In Their Words: Cindy Jewell
California Giant Berry Farms, Watsonville, CA, is one of the largest berry grower-shippers in the Watsonville area, the strawberry capital of the world. The company has a robust berry operation, both company owned and as a representative for outside growers. Cindy Jewell is the firm’s vice president of marketing. Below is an edited version of a conversation between Jewell and OPN.
OPN: When did Cal Giant add an organics program to its mix?
I can’t remember when we didn’t have at least some organic strawberries. For many years, we would sell organic berries because one of our conventional growers would also devote some ground to organics so we would sell them.
About five or six years ago we started getting serious, looked at all the different districts and scheduled production in an effort to have a year-round program.
OPN: Have you succeeded in having year-round production?
We have for strawberries. It’s much more difficult for the other berries. Blueberries are a challenge. It’s a challenge to even have an uninterrupted supply of conventional blueberries. Typically it’s a six week deal in each district with areas going in and out and many different areas to deal with such as Chile, Argentina, Peru, California, the Pacific Northwest, Florida. Sometimes organic production is spotty but we are getting closer to year-round supplies.
OPN: What’s the dynamic driving increased supplies?
Demand is the biggest factor. The demand is there. It is a challenge to get the right land. On company-owned land we can bite the bullet and let the land be fallow for two years as we transition to organics. We are also being very strategic. We are devoting land that is near schools or senior citizen facilities toward that purpose. But there are a lot of berries being grown on leased land because of the crop rotation needs. It’s very difficult to get a land owner to dedicate his rented land to organics and make sure only organic crops are grown on that ground during the rotation periods.
OPN: What percent of your production is organic? And are demand and supply growing at the right pace?
We are at about 10-15%. Supply and demand are moving in sync and they need to. You can’t let supply get ahead of demand because you have to have the premium. Production costs are about 35 percent greater. If you aren’t getting a premium of close to that, the grower is not going to devote the same acreage to organics the following year.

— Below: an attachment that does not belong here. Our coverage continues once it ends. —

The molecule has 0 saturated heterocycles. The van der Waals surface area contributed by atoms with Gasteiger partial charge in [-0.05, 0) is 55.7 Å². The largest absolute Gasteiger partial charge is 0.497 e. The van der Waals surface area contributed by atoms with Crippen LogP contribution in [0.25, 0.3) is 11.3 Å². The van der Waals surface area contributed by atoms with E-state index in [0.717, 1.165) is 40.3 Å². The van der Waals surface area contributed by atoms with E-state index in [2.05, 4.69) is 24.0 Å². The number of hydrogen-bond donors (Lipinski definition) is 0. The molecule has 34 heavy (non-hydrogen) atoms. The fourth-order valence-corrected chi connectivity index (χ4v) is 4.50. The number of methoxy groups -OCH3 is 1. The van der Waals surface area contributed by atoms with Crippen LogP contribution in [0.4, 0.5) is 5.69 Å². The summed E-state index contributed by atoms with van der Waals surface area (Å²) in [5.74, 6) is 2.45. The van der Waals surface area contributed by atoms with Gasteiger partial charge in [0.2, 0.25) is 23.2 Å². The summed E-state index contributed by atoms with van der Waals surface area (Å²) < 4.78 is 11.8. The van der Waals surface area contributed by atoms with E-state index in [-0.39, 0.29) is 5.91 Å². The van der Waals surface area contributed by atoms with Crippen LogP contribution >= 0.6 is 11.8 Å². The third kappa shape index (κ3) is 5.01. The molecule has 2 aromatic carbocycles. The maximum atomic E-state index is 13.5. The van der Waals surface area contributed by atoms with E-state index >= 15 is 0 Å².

OPN: Strawberries are a top revenue and profit maker for retailers, what’s their take on carrying and merchandising organic berries?
Most retailers realize they have to carry both organic and conventional strawberries. They might carry a two-pound conventional pack and a one-pound organic pack. Costco seems to be stirring a lot of competition. They are carrying a four-pound conventional berry and a two-pound organic clamshell.
OPN: Cal Giant is one of the leaders in communicating with your customers via social media. Have you garnered any info about the organic berry grower?
We currently have an on-line contest in which we are giving our customers the opportunity to win $100 by entering the 16 digit code that appears on the bottom of the clamshell and then telling us a little about what they purchased and why they purchased it. We are compiling that data and going back to those people asking them more and more questions for more and more offers. By the end of the year we should have a lot more information about the customers that are buying organic strawberries.
OPN: How are organic strawberry supplies looking this summer?
We are in our peak period right now and we will be for the next couple of months. Supplies of both conventional and organic berries should be very good. This is when the organic berries typically can’t get that big premium because there are just so many berries on the market.
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